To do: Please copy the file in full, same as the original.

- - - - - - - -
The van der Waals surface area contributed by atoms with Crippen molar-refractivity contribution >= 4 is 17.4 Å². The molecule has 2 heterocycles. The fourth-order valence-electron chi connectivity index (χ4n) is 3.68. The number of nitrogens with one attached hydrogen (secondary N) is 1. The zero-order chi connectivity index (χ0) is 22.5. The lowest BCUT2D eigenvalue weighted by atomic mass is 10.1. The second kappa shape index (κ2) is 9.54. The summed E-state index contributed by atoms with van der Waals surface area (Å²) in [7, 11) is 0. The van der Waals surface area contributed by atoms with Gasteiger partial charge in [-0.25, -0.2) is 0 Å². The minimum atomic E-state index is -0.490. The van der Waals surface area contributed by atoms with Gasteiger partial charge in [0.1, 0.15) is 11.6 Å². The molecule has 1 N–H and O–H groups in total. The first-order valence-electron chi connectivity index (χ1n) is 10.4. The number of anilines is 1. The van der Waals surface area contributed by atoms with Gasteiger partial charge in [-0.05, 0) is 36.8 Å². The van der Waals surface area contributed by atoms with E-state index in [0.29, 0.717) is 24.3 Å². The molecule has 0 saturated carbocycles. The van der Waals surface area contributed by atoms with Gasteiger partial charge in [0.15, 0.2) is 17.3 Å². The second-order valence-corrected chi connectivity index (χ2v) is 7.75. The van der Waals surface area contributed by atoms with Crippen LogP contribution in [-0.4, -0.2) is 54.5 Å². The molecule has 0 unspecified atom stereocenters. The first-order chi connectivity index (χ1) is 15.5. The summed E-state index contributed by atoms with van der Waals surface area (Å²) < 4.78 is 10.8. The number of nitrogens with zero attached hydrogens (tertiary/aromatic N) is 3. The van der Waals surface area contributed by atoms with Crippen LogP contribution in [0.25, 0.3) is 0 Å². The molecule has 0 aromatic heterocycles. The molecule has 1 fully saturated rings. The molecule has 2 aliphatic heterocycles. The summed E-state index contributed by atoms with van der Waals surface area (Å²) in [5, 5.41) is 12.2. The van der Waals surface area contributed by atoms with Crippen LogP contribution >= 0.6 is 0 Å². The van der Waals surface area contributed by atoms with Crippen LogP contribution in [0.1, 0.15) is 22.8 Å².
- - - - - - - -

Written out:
The van der Waals surface area contributed by atoms with Crippen molar-refractivity contribution >= 4 is 17.4 Å². The molecule has 2 heterocycles. The fourth-order valence-electron chi connectivity index (χ4n) is 3.68. The number of nitrogens with one attached hydrogen (secondary N) is 1. The zero-order chi connectivity index (χ0) is 22.5. The lowest BCUT2D eigenvalue weighted by atomic mass is 10.1. The second kappa shape index (κ2) is 9.54. The summed E-state index contributed by atoms with van der Waals surface area (Å²) in [7, 11) is 0. The van der Waals surface area contributed by atoms with Gasteiger partial charge in [-0.25, -0.2) is 0 Å². The minimum atomic E-state index is -0.490. The van der Waals surface area contributed by atoms with Gasteiger partial charge in [0.1, 0.15) is 11.6 Å². The molecule has 1 N–H and O–H groups in total. The first-order valence-electron chi connectivity index (χ1n) is 10.4. The number of anilines is 1. The van der Waals surface area contributed by atoms with Gasteiger partial charge in [-0.05, 0) is 36.8 Å². The van der Waals surface area contributed by atoms with E-state index in [0.29, 0.717) is 24.3 Å². The molecule has 0 saturated carbocycles. The van der Waals surface area contributed by atoms with Gasteiger partial charge in [0.15, 0.2) is 17.3 Å². The second-order valence-corrected chi connectivity index (χ2v) is 7.75. The van der Waals surface area contributed by atoms with Crippen LogP contribution in [-0.4, -0.2) is 54.5 Å². The molecule has 0 unspecified atom stereocenters. The first-order chi connectivity index (χ1) is 15.5. The summed E-state index contributed by atoms with van der Waals surface area (Å²) < 4.78 is 10.8. The number of nitrogens with zero attached hydrogens (tertiary/aromatic N) is 3. The van der Waals surface area contributed by atoms with Crippen LogP contribution in [0.25, 0.3) is 0 Å². The molecule has 0 aromatic heterocycles. The molecule has 1 fully saturated rings. The molecule has 2 aliphatic heterocycles. The summed E-state index contributed by atoms with van der Waals surface area (Å²) in [5, 5.41) is 12.2. The van der Waals surface area contributed by atoms with Crippen LogP contribution >= 0.6 is 0 Å². The van der Waals surface area contributed by atoms with Crippen LogP contribution in [0.1, 0.15) is 22.8 Å².